BIM Level 2
Once enterprises are comfortable working with 2D and 3D drawings, Level 2 BIM comes into play and is differentiated by collaborative working. The crucial aspect of this level comes in the form of how the information is exchanged between stakeholders, however, this does not necessarily involve working on a single, shared model. Instead, you may have different parties using various 3D models and design information, which is then converted and shared via a common file format such as IFC. The standardised format is structured and reusable, allowing parties to combine data or models and carry out a more validated audit on the project to reduce risk of errors and waste. Ultimately, Level 2 BIM requires all asset information and data of a project to support efficient delivery throughout the project life cycle via a standardised electronic transfer. This was set as the minimum target by the UK government for all centrally procured work by 2016.
BIM Level 3
Looking ambitiously beyond Level 2, Level 3 BIM, often regarded as the “Holy Grail”, constitutes total collaboration between all stakeholders. The UK Government Construction Strategy paper published in March 2016 aims to mandate Level 2 BIM across departments, which was to ultimately enable the gradual phasing to BIM Level 3 – or at least this is what the Government envisions. While Level 2 BIM has just passed the initial infancy stage, where firms are still steering towards being Level 2 compliant, it may seem a little hasty to start conversing about Level 3. However, the current uptake of Level 2 BIM has been five years in the making, and much preparation and planning was required.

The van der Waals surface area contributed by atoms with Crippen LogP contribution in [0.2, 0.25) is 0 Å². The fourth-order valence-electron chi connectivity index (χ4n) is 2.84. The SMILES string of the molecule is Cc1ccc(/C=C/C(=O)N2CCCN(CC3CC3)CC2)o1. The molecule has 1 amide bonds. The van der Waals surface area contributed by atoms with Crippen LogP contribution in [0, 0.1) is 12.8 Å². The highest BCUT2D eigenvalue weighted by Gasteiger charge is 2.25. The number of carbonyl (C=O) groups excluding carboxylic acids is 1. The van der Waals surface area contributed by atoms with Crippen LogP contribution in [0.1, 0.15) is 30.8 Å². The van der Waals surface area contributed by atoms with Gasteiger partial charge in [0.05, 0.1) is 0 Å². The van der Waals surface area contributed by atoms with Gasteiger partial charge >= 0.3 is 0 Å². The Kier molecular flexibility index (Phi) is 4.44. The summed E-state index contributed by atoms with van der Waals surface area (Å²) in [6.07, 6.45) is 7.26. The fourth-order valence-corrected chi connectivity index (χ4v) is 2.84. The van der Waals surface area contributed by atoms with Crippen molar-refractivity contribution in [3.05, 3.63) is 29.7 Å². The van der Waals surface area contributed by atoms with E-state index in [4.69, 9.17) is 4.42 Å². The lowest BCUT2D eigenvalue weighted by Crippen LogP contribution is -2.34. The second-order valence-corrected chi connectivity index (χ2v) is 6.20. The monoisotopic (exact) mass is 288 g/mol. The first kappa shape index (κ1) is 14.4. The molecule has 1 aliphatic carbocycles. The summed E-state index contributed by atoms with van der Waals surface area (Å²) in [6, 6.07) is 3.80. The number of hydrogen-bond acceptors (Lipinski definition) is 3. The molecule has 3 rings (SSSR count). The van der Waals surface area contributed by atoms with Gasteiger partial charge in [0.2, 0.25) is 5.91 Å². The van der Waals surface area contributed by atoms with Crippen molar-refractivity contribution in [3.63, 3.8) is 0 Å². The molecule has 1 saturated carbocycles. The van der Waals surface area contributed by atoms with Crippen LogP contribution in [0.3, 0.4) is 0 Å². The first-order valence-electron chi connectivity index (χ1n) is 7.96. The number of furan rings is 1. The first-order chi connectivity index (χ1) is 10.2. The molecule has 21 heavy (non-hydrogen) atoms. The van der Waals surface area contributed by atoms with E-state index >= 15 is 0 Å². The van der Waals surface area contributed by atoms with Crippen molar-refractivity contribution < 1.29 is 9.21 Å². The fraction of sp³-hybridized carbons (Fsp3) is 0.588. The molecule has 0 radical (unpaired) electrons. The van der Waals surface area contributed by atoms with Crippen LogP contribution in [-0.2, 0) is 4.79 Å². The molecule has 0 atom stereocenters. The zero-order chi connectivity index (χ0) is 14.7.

Where Level 2 BIM has no integrated arrangement in leveraging BIM data, Level 3 facilitates complete synergy enabled through a single, shared project model saved into a central repository (normally in the cloud) – an “integrated” open standards centric solution. Stakeholders of all discipline may access and modify the file, ultimately fostering end-to-end efficiency by delayering risks of conflicting information. However, as with all new approaches, conflicts will arise such as who owns the model (copyright), which party is held liable if any misfortune were to fall upon the project and obviously, the resources (time and money) administered into mobilising the Level 3 movement.
How can you start implementing BIM?
It is crucial not to confuse the “Levels” of BIM with the “Dimensions” of BIM. Where the Levels of BIM are guidelines or protocols to implement and ultimately adopt BIM practises, the Dimensions of BIM (4D, 5D & 6D) are attributable data inherent to the project model. For example, you may have 5D and 6D BIM Dimensions within a Level 2 BIM project but not necessarily the other way around.
Although Level 3 BIM may seem distant, a commitment was made to formulate a new digital standard for construction with the Department for Business, Innovation and Skills (BIS) in the UK, unveiling an issuance of £15m to be rendered over the next three years for the development of Level 3 BIM.
To ensure you’re in the running for future mega projects, it is inevitable to start investing in becoming BIM compliant. To find out how CostX® can help you prepare for International BIM Mandates, send us an enquiry or give us a call.